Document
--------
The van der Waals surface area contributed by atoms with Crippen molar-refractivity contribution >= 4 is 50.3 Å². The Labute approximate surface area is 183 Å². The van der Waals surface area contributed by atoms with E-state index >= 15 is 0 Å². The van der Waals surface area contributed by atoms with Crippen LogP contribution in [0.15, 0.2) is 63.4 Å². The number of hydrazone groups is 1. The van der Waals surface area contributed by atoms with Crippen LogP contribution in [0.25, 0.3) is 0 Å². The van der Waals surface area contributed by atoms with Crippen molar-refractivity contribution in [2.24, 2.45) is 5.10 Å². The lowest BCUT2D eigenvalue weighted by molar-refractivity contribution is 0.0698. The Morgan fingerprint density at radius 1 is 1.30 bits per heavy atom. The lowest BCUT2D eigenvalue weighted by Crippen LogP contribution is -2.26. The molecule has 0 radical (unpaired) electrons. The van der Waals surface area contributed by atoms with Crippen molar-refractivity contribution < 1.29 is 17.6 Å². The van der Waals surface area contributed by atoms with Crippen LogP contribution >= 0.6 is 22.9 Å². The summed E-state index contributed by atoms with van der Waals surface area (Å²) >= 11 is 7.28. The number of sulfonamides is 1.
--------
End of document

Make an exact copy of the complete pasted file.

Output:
The van der Waals surface area contributed by atoms with Crippen molar-refractivity contribution >= 4 is 50.3 Å². The Labute approximate surface area is 183 Å². The van der Waals surface area contributed by atoms with E-state index >= 15 is 0 Å². The van der Waals surface area contributed by atoms with Crippen LogP contribution in [0.15, 0.2) is 63.4 Å². The number of hydrazone groups is 1. The van der Waals surface area contributed by atoms with Crippen LogP contribution in [0.25, 0.3) is 0 Å². The van der Waals surface area contributed by atoms with Crippen molar-refractivity contribution in [2.24, 2.45) is 5.10 Å². The lowest BCUT2D eigenvalue weighted by molar-refractivity contribution is 0.0698. The Morgan fingerprint density at radius 1 is 1.30 bits per heavy atom. The lowest BCUT2D eigenvalue weighted by Crippen LogP contribution is -2.26. The molecule has 0 radical (unpaired) electrons. The van der Waals surface area contributed by atoms with Crippen molar-refractivity contribution < 1.29 is 17.6 Å². The van der Waals surface area contributed by atoms with Crippen LogP contribution >= 0.6 is 22.9 Å². The summed E-state index contributed by atoms with van der Waals surface area (Å²) >= 11 is 7.28. The number of sulfonamides is 1.